Passing gardens and prayer shrines, I felt the magic and wisdom of ages reverberating in the walls and halls around me. I prayed that no silent guardian was waiting to halt my quest. Dragging my feet across the ancient floor, I saw a sign that my journey’s end was near, for before me was a stone stairway leading down. Down, down, deep into the basin it went. Its descent was only slowed by the uprising plants and flowers growing ever upward from the pools and streams that flowed below.

Toward the fountain I fell, my thirst at its peak. I came to a pavilion built into the wall of the mountain with three streams of water flying off its roof and plunging deep into the ponds of the basin. I grasped for the clear liquid only inches out of reach. I found that the waterfall, Otowa-no-taki, was reluctant to share its life with me.

A cup then did appear before me, attached to a pole, so that I may reach out to catch the falling water and receive my wish. From under the pavilion I stretched my arm and extended the cup, interrupting Otowa-no-taki’s flow for a brief spell.

Staring into the cup, I saw the crystal clear magical water and smelled for the first time the mountain’s scent. The air grew silent before me as I brought the cup to my dried lips. In those seconds, a silent prayer was said. A final wish had left my lips before they were washed over by the contents of the cup. I felt Otowa-no-taki’s life flow through my veins and a sense of peace began to bloom in my chest.

A soft and humble hum emanated from the wall behind me. I turned to face whatever temple dweller I had awoken from an ancient slumber, or whichever spell had been broken from my trespassing into the shrine.

“Thank you for visiting Kiyumizu-dera,” a woman said while smiling and reaching out to take my cup. “Please check out souvenir shops on the way out and visit again soon,” she took the cup pole and placed in into the glowing humming ultraviolet cleaner that had been set into the wall.

Yanked out of my mystical warrior mindset, I realized something: Japan is a weird place.

Saturated in centuries of storytelling and ancient ways, Japan is known for having a culture of traditions and magic. Simultaneously, it is one of the world’s leading countries in technological advances.

In my two-week adventure across Japan I encountered many instances where these two key points were completely integrated, just like in the somewhat exaggerated retelling of my experience at Kiyumizu-Dera (the water temple). I found this to be extremely fascinating while traveling because you get to see an extreme dichotomy living out before your eyes. Even a ride across the countryside embodies this split when you consider the rich stories of samurai battles, Shogun take-overs, demons and gods, farmers plotting the land, and the blood that runs deep in it, all the while speeding across it onboard the Shinkansen (or bullet train as we know it), one of the fastest trains in the world. Now this doesn’t mean that all of Japan has been integrated, there are secret and secluded places where traditions are kept alive and technology hasn’t been able to make its viral bite.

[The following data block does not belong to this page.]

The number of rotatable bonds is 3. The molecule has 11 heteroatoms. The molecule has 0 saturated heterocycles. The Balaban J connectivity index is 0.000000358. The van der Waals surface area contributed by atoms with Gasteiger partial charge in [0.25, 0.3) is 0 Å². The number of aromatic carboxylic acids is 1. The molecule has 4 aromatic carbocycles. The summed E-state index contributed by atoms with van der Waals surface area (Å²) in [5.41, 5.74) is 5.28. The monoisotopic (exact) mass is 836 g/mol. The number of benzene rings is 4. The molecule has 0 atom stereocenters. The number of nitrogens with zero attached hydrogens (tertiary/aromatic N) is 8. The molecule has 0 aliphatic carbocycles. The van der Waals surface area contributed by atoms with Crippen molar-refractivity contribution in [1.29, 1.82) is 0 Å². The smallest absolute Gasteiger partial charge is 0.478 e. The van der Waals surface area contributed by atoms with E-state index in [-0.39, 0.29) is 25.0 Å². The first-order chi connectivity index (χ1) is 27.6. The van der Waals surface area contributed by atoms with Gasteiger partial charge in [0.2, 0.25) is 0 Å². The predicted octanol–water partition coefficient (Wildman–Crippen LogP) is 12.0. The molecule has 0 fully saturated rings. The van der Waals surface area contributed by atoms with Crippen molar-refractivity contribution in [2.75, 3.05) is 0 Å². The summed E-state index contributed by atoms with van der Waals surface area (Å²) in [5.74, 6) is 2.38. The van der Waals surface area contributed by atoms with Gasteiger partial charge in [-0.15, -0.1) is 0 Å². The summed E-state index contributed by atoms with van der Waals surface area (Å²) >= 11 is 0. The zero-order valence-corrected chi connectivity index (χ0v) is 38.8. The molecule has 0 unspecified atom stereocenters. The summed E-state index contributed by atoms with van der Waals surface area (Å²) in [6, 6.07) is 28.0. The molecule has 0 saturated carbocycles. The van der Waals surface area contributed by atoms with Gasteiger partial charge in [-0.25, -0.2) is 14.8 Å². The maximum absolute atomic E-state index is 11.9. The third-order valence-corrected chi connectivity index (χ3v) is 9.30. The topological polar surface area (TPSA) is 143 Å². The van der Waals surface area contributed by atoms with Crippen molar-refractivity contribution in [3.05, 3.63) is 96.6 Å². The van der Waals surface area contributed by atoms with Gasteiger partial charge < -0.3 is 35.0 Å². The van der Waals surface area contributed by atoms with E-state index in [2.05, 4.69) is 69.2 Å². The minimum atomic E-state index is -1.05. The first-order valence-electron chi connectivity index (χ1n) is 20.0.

My stay in Koya-san was more of what I was expecting out of middle of nowhere Japan. Secluded in the mountains and accessed by a series of zigzagging trains and rope cars, Koya-san is home to a very spiritual part of Japan. The highlight of the trip was that we got to stay in an actual Buddhist temple. We got to eat their food (all vegetarian, mostly unknown substances), bath in their hot springs (perhaps awkward at first, but super rewarding later), and wake up early to attend their prayer service (surprisingly awesome at 5:30 in the morning). All the spiders aside, it was a very humbling experience rich in Buddhist culture. The most advanced piece of technology I might have seen was their fax machine. Other than that, it was all natural baby.

One of my favorite parts of Koya-san was Torodo, the Lantern Temple. It was one of the most beautiful places I’d ever seen, unfortunately, photography wasn’t allowed. Perhaps the owners had seen Terminator and were afraid of the machine take-over.

After entering though, I understood why. For one, it was a graveyard. For two, it was a place so untouched by time that I felt a reverence for it I’ve felt very little in life. The ancient trees towered hundreds of feet above me, allowing a few scattered beams of light to penetrate the thick canopy onto the moss covered gravestones and still pools of water that littered the ground. It all had an eerie beauty to it.

Japan is the perfect place for me because it’s just as eclectic as I am. For as beautiful and traditional as Koya-san was, Akihabara was equally beautiful and non-traditional. Akihabara, aka The Electric City, Mecca of anime nerds, was something my sister warned my parents to sit out on.